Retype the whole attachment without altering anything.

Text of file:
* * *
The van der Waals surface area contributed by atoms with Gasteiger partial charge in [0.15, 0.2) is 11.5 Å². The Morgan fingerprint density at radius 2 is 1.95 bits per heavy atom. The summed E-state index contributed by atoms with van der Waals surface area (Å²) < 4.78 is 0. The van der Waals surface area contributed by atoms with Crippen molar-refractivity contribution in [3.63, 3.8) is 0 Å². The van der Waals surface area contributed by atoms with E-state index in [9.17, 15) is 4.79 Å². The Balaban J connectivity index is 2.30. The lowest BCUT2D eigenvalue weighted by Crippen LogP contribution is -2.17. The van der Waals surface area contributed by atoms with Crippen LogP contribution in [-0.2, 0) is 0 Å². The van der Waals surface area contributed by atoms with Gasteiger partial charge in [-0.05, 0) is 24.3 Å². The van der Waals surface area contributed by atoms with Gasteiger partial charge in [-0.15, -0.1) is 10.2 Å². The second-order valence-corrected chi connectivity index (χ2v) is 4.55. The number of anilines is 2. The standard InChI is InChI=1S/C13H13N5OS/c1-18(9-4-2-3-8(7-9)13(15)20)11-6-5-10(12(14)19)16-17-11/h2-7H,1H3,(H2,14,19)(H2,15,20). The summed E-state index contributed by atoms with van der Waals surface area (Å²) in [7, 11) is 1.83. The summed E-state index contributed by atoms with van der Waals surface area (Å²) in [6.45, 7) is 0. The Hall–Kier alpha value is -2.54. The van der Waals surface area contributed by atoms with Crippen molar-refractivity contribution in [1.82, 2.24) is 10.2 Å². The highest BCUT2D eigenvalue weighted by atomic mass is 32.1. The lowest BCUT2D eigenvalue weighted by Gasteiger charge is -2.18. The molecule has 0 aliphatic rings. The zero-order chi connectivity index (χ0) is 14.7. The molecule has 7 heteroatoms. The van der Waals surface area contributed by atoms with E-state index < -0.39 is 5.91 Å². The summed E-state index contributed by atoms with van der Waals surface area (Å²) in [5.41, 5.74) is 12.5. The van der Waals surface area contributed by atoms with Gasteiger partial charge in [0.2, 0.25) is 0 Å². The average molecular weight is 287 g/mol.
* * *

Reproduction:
The van der Waals surface area contributed by atoms with Gasteiger partial charge in [0.15, 0.2) is 11.5 Å². The Morgan fingerprint density at radius 2 is 1.95 bits per heavy atom. The summed E-state index contributed by atoms with van der Waals surface area (Å²) < 4.78 is 0. The van der Waals surface area contributed by atoms with Crippen molar-refractivity contribution in [3.63, 3.8) is 0 Å². The van der Waals surface area contributed by atoms with E-state index in [9.17, 15) is 4.79 Å². The Balaban J connectivity index is 2.30. The lowest BCUT2D eigenvalue weighted by Crippen LogP contribution is -2.17. The van der Waals surface area contributed by atoms with Crippen LogP contribution in [-0.2, 0) is 0 Å². The van der Waals surface area contributed by atoms with Gasteiger partial charge in [-0.05, 0) is 24.3 Å². The van der Waals surface area contributed by atoms with Gasteiger partial charge in [-0.15, -0.1) is 10.2 Å². The second-order valence-corrected chi connectivity index (χ2v) is 4.55. The number of anilines is 2. The standard InChI is InChI=1S/C13H13N5OS/c1-18(9-4-2-3-8(7-9)13(15)20)11-6-5-10(12(14)19)16-17-11/h2-7H,1H3,(H2,14,19)(H2,15,20). The summed E-state index contributed by atoms with van der Waals surface area (Å²) in [7, 11) is 1.83. The summed E-state index contributed by atoms with van der Waals surface area (Å²) in [6.45, 7) is 0. The Hall–Kier alpha value is -2.54. The van der Waals surface area contributed by atoms with Crippen molar-refractivity contribution in [1.82, 2.24) is 10.2 Å². The highest BCUT2D eigenvalue weighted by atomic mass is 32.1. The lowest BCUT2D eigenvalue weighted by Gasteiger charge is -2.18. The molecule has 0 aliphatic rings. The zero-order chi connectivity index (χ0) is 14.7. The molecule has 7 heteroatoms. The van der Waals surface area contributed by atoms with E-state index < -0.39 is 5.91 Å². The summed E-state index contributed by atoms with van der Waals surface area (Å²) in [5.41, 5.74) is 12.5. The van der Waals surface area contributed by atoms with Gasteiger partial charge in [0.2, 0.25) is 0 Å². The average molecular weight is 287 g/mol.